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Principal's Message

By Kate Nicholson | Posted: Monday May 2, 2022

Welcome to Term Two.

I trust that the holidays provided a welcome reprieve from the on-again, off-again nature that seemed to make up Term One.

We have been blessed with a beautiful week of weather which has made break times extremely pleasant and created a good opportunity for students to get outside, run around and get plenty of fresh air. Next week’s weather is looking less encouraging and we will go back to using lunchrooms as needed, but there will still be plenty of encouragement to spend time outside where viable.

Today is Blessed Edmund Rice’s Feast Day – two of our College Houses, Bodkin and Rice, are directly linked to Edmund Rice. When Kavanagh College began, three charisms were brought together as examples of how to live out the Gospels, using the examples set by influential people from Catholic history – Edmund Rice (founder of the Christian Brothers Order and the Presentation Brothers), Catherine McAuley (founder of the Mercy Order) and St Dominic (founder of the Dominican Order). Our four college values came together from the values that these orders professed. Edmund Rice founded the Christian Brothers in Ireland in the early 1800s. Early in his adult life Edmund Rice was a very successful businessman. However, after the tragic death of his wife, Edmund became more interested in serving the needs of the poor. After a long period of reflection, he moved to an impoverished section of the Irish city of Waterford and set up a school. The values by which he asked his people to live by were Compassion and Justice. In New Zealand there are five colleges who are part of the Edmund Rice Network – Liston College and St Peter’s College in Auckland; St Thomas of Canterbury College in Christchurch and St Kevin’s College, Oamaru, along with Kavanagh College. We still meet regularly together with the other four schools to ensure that the foundations of this charism are not lost within everyday education direction and pressures.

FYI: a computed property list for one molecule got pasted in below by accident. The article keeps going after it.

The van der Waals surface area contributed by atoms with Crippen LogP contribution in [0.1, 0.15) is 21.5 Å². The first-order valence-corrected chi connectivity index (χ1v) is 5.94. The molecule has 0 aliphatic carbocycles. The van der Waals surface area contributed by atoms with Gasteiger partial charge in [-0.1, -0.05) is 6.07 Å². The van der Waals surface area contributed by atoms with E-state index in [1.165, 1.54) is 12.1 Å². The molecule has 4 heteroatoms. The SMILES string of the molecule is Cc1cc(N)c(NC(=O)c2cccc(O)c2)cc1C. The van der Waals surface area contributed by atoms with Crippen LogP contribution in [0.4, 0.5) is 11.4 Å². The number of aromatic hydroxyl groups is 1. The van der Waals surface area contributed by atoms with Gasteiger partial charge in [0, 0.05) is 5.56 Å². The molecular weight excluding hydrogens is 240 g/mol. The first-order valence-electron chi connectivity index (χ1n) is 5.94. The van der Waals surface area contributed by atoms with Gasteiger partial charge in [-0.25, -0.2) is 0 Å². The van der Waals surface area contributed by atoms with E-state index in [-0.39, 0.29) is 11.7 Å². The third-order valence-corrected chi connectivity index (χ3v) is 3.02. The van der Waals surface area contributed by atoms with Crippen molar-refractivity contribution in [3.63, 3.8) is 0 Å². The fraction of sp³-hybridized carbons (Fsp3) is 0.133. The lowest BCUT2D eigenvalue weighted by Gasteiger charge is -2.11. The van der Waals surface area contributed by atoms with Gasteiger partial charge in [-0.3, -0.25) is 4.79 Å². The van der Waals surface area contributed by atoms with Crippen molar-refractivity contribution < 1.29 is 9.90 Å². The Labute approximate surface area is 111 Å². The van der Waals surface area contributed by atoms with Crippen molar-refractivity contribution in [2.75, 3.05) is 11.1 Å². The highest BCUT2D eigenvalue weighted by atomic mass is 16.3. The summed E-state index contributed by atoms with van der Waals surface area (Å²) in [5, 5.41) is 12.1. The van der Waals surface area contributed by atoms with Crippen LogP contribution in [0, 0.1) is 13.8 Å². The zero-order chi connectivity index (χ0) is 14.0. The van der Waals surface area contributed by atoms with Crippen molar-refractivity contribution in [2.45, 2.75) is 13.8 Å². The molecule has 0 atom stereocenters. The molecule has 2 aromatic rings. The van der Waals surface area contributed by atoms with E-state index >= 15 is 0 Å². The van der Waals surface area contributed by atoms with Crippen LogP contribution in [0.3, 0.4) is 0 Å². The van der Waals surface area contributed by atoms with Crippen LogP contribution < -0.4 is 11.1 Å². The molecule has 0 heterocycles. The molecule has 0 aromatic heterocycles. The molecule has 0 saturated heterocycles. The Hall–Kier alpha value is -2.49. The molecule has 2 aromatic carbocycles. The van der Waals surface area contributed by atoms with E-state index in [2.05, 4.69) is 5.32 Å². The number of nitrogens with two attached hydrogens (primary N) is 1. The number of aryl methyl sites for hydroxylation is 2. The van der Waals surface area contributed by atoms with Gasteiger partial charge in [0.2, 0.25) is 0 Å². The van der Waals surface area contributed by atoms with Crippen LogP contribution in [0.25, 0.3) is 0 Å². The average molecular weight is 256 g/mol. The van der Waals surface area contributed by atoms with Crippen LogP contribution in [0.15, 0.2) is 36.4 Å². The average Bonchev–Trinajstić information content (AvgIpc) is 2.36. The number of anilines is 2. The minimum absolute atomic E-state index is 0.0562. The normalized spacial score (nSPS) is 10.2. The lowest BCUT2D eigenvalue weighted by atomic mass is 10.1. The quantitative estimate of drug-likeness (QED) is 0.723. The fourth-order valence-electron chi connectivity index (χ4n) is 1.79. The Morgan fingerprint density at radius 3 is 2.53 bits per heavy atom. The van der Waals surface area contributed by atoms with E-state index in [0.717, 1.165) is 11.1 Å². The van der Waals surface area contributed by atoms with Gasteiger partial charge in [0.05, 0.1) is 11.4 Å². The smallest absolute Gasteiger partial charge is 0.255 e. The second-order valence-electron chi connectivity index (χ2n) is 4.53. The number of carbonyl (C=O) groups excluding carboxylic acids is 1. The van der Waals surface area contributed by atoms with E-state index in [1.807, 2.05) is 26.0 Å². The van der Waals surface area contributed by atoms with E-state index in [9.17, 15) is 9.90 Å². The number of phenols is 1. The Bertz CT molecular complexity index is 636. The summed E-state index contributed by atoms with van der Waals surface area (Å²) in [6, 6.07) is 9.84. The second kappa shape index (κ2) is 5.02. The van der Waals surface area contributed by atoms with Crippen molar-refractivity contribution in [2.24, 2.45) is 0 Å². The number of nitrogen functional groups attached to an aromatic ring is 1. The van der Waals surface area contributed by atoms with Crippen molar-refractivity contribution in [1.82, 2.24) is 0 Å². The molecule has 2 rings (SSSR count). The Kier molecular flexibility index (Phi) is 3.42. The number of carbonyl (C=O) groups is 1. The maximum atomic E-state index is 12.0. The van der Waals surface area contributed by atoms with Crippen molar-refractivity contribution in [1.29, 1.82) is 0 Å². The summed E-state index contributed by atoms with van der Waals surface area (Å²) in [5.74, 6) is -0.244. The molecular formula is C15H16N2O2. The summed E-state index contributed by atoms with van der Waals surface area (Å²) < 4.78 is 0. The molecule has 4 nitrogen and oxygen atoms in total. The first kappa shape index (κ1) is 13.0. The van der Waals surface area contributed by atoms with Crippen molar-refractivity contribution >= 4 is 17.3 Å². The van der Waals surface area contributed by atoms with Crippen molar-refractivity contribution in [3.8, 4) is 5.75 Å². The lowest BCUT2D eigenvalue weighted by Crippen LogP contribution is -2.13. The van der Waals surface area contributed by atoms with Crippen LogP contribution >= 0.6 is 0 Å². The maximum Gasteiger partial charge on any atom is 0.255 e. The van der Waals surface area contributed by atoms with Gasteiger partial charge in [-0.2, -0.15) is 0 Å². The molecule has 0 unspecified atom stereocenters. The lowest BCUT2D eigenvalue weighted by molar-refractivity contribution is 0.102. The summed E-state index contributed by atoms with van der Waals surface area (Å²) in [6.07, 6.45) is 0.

Compassion and Justice were actions that Jesus Christ lived by. They are as relevant today as the were thousands of years ago. As part of the pastoral review and work that has been happening in our college, we are strengthening our commitment to restorative practices. I do not believe in detentions as the backbone of a discipline system. If they worked, then they wouldn’t be needed anymore! And yet, so often when this is the primary way of dealing with behaviour, more detention rooms and more timeslots to run detentions need to be found. Some students become very regular attendees with no real and sustainable change happening outside of the detention room. Instead, teaching behaviour rather than reacting to it, and role modelling respect, empathy and forgiveness, should be the remit of any Catholic school living the gospels. Restorative ways of dealing with poor behaviour - learning to take ownership of the problem and then fix it, how to restore relationships and teaching what respectful behaviour looks like – will have more sustainable change than a lunchtime detention ever will. We look forward to having more professional development as a staff in this important area as the year goes on.

Thank you to the House Prefects who have led the first of our House Celebration Days, and to Fr Hook who came in to lead a lunchtime liturgy for these two Houses. We look forward to St Dominic’s Day in August and Mercy Day in September, to celebrate the legacy left by our other two founding orders.

Ngā manaakitanga.

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